The federal government has placed three additional airports under military control, further entrenching the prominent role the armed forces play in civilian life in Mexico.
The Ministry of Infrastructure, Communications and Transport (SICT) on Tuesday published documents in the government’s official gazette that grant control of the airports in Uruapan, Michoacán; Palenque, Chiapas; and Puebla to the Olmeca-Maya-Mexica Airport, Railroad and Auxiliary Services Group, a state-owned company run by the National Defense Ministry (Sedena).
Those airports were previously operated by other state-owned companies.
The SICT also published a “concession title” that places the airport in Puerto Escondido, Oaxaca, under the control of the Mexican Touristic Airport Group, another state-owned company that operates the airport in Tepic, Nayarit.
The Olmeca-Maya-Mexica group – which already operates a number of other Mexican airports and will control the Tulum airport once it opens – will take charge of the airports in Uruapan, Palenque and Puebla for an indefinite period of time.
Among the airports that Sedena already operates via the state-owned company or independently are the Felipe Ángeles International Airport, which the army built during the current government, and the airports in Nuevo Laredo, Campeche and Chetumal. The newspaper El Financiero reported that the army will now control 12 airports across Mexico.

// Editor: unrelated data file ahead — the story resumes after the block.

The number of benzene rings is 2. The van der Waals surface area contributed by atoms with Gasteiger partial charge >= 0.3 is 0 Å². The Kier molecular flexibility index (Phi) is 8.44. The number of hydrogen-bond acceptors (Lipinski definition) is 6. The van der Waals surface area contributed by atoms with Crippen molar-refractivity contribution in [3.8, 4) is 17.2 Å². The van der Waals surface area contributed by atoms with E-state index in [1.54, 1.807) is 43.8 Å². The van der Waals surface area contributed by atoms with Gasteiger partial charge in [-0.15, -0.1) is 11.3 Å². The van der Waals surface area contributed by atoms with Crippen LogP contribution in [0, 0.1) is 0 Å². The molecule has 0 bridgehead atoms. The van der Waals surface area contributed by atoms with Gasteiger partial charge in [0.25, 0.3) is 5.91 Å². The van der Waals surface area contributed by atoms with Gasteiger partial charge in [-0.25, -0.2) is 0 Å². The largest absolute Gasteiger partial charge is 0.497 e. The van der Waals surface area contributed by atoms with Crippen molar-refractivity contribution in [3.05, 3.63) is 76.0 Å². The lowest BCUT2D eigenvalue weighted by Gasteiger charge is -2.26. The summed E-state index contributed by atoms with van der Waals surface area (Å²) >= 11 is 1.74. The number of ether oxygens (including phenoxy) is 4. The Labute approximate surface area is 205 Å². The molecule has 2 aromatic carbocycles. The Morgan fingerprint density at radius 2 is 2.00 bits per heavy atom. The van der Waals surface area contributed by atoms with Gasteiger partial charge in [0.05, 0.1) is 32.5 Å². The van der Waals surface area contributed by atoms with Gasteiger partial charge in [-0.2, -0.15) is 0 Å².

In addition to operating airports, Sedena will soon launch a new state-owned airline to operate under the long-dormant Mexicana de Aviación brand.
The military has been given a wide range of non-traditional tasks during the current government, including public security, infrastructure construction and the management of customs and ports.
Sedena also controls the state-owned company that will operate the Maya Train railroad, which is set to begin operations next month. The navy will take charge of the Isthmus of Tehuantepec trade corridor, which will include a modernized train line between Salina Cruz, Oaxaca, and Coatzacoalcos, Veracruz, that is set to begin operations in December.
López Obrador said earlier this year that the military is a “fundamental pillar of the Mexican state,” but denied claims that he has militarized Mexico during his presidency.
“Despite what our adversaries maintain, … it’s important to point out that the greater participation of the armed forces in security tasks doesn’t imply authoritarianism or militarization … of the country,” he said during an Army Day address in February.
“… It has been proven that society feels safer and more protected with the army’s fulfillment of this mission. In other words, people feel that a soldier is one of them in uniform … and – like the majority of Mexicans – maintains a great reserve of cultural, moral and spiritual values,” López Obrador added.